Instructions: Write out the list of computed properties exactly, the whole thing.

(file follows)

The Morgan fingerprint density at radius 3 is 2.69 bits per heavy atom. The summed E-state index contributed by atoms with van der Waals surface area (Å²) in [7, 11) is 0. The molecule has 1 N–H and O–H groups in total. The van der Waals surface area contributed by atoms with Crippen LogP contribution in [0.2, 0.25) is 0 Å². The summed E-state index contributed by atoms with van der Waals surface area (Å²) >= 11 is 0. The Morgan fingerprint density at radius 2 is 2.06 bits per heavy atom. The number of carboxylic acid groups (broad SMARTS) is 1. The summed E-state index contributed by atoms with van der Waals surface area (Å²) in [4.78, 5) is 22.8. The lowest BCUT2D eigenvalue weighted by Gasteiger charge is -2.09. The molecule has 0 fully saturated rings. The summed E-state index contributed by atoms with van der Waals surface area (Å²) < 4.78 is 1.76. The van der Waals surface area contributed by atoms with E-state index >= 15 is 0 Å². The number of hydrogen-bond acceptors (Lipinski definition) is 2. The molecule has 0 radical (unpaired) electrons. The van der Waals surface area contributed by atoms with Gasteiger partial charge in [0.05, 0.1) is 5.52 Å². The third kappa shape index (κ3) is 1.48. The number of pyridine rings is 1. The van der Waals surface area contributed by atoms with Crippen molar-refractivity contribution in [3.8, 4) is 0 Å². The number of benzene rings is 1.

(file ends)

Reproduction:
The Morgan fingerprint density at radius 3 is 2.69 bits per heavy atom. The summed E-state index contributed by atoms with van der Waals surface area (Å²) in [7, 11) is 0. The molecule has 1 N–H and O–H groups in total. The van der Waals surface area contributed by atoms with Crippen LogP contribution in [0.2, 0.25) is 0 Å². The summed E-state index contributed by atoms with van der Waals surface area (Å²) >= 11 is 0. The Morgan fingerprint density at radius 2 is 2.06 bits per heavy atom. The number of carboxylic acid groups (broad SMARTS) is 1. The summed E-state index contributed by atoms with van der Waals surface area (Å²) in [4.78, 5) is 22.8. The lowest BCUT2D eigenvalue weighted by Gasteiger charge is -2.09. The molecule has 0 fully saturated rings. The summed E-state index contributed by atoms with van der Waals surface area (Å²) < 4.78 is 1.76. The van der Waals surface area contributed by atoms with E-state index >= 15 is 0 Å². The number of hydrogen-bond acceptors (Lipinski definition) is 2. The molecule has 0 radical (unpaired) electrons. The van der Waals surface area contributed by atoms with Gasteiger partial charge in [0.05, 0.1) is 5.52 Å². The third kappa shape index (κ3) is 1.48. The number of pyridine rings is 1. The van der Waals surface area contributed by atoms with Crippen molar-refractivity contribution in [3.8, 4) is 0 Å². The number of benzene rings is 1.